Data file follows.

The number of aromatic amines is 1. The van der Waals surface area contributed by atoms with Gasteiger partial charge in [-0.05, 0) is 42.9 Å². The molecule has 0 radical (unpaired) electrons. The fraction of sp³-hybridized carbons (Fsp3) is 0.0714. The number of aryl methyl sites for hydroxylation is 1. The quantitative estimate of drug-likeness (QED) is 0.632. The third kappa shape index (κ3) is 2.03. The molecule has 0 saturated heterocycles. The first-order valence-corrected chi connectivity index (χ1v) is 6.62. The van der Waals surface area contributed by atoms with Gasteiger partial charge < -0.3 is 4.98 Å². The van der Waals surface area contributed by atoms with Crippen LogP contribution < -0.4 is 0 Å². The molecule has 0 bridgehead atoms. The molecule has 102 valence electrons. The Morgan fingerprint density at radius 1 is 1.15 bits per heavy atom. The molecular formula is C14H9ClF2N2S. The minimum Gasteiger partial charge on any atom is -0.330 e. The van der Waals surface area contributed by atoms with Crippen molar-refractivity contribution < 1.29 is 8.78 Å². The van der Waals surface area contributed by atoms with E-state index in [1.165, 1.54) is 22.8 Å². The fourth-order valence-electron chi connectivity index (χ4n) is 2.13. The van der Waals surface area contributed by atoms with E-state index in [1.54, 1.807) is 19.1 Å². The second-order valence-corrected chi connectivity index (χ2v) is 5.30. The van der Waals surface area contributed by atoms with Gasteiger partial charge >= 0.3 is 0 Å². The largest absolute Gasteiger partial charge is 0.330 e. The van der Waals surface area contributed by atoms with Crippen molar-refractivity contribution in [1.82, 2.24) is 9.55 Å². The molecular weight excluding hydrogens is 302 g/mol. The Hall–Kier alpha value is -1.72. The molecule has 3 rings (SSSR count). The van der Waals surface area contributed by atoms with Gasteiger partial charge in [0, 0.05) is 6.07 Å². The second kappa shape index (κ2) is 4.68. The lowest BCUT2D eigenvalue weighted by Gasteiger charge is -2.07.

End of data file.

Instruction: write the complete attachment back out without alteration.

The number of aromatic amines is 1. The van der Waals surface area contributed by atoms with Gasteiger partial charge in [-0.05, 0) is 42.9 Å². The molecule has 0 radical (unpaired) electrons. The fraction of sp³-hybridized carbons (Fsp3) is 0.0714. The number of aryl methyl sites for hydroxylation is 1. The quantitative estimate of drug-likeness (QED) is 0.632. The third kappa shape index (κ3) is 2.03. The molecule has 0 saturated heterocycles. The first-order valence-corrected chi connectivity index (χ1v) is 6.62. The van der Waals surface area contributed by atoms with Gasteiger partial charge < -0.3 is 4.98 Å². The van der Waals surface area contributed by atoms with Crippen LogP contribution < -0.4 is 0 Å². The molecule has 0 bridgehead atoms. The molecule has 102 valence electrons. The Morgan fingerprint density at radius 1 is 1.15 bits per heavy atom. The molecular formula is C14H9ClF2N2S. The minimum Gasteiger partial charge on any atom is -0.330 e. The van der Waals surface area contributed by atoms with Crippen molar-refractivity contribution < 1.29 is 8.78 Å². The van der Waals surface area contributed by atoms with E-state index in [1.165, 1.54) is 22.8 Å². The fourth-order valence-electron chi connectivity index (χ4n) is 2.13. The van der Waals surface area contributed by atoms with E-state index in [1.54, 1.807) is 19.1 Å². The second-order valence-corrected chi connectivity index (χ2v) is 5.30. The van der Waals surface area contributed by atoms with Gasteiger partial charge >= 0.3 is 0 Å². The largest absolute Gasteiger partial charge is 0.330 e. The van der Waals surface area contributed by atoms with Crippen molar-refractivity contribution in [1.82, 2.24) is 9.55 Å². The molecular weight excluding hydrogens is 302 g/mol. The Hall–Kier alpha value is -1.72. The molecule has 3 rings (SSSR count). The van der Waals surface area contributed by atoms with Gasteiger partial charge in [0, 0.05) is 6.07 Å². The second kappa shape index (κ2) is 4.68. The lowest BCUT2D eigenvalue weighted by Gasteiger charge is -2.07.